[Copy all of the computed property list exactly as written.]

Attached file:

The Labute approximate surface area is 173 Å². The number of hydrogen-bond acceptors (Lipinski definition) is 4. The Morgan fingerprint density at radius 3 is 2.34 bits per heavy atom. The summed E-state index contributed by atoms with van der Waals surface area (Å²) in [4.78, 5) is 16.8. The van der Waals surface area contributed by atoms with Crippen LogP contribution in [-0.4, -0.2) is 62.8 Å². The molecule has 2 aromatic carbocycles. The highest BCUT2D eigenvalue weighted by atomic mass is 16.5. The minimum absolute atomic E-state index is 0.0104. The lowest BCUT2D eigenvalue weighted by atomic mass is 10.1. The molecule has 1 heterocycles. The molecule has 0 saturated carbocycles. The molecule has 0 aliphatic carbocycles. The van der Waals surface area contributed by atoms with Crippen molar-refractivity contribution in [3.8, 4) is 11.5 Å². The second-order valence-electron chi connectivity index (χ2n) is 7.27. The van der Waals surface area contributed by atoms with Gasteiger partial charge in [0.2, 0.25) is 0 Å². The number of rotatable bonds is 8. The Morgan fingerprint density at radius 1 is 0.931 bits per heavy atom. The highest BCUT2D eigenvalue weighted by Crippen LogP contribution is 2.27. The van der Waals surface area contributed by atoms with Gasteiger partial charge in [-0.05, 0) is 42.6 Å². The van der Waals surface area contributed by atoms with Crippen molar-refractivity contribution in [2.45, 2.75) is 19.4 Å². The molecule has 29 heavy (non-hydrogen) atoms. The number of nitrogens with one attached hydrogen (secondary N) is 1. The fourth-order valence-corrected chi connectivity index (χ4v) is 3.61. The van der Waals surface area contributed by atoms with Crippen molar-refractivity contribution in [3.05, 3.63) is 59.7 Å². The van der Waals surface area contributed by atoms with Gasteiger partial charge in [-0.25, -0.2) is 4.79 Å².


The Labute approximate surface area is 173 Å². The number of hydrogen-bond acceptors (Lipinski definition) is 4. The Morgan fingerprint density at radius 3 is 2.34 bits per heavy atom. The summed E-state index contributed by atoms with van der Waals surface area (Å²) in [4.78, 5) is 16.8. The van der Waals surface area contributed by atoms with Crippen LogP contribution in [-0.4, -0.2) is 62.8 Å². The molecule has 2 aromatic carbocycles. The highest BCUT2D eigenvalue weighted by atomic mass is 16.5. The minimum absolute atomic E-state index is 0.0104. The lowest BCUT2D eigenvalue weighted by atomic mass is 10.1. The molecule has 1 heterocycles. The molecule has 0 saturated carbocycles. The molecule has 0 aliphatic carbocycles. The van der Waals surface area contributed by atoms with Crippen molar-refractivity contribution in [3.8, 4) is 11.5 Å². The second-order valence-electron chi connectivity index (χ2n) is 7.27. The van der Waals surface area contributed by atoms with Gasteiger partial charge in [0.2, 0.25) is 0 Å². The number of rotatable bonds is 8. The Morgan fingerprint density at radius 1 is 0.931 bits per heavy atom. The highest BCUT2D eigenvalue weighted by Crippen LogP contribution is 2.27. The van der Waals surface area contributed by atoms with Gasteiger partial charge in [-0.05, 0) is 42.6 Å². The van der Waals surface area contributed by atoms with Crippen molar-refractivity contribution in [2.45, 2.75) is 19.4 Å². The molecule has 29 heavy (non-hydrogen) atoms. The number of nitrogens with one attached hydrogen (secondary N) is 1. The fourth-order valence-corrected chi connectivity index (χ4v) is 3.61. The van der Waals surface area contributed by atoms with Crippen molar-refractivity contribution in [3.05, 3.63) is 59.7 Å². The van der Waals surface area contributed by atoms with Gasteiger partial charge in [-0.25, -0.2) is 4.79 Å².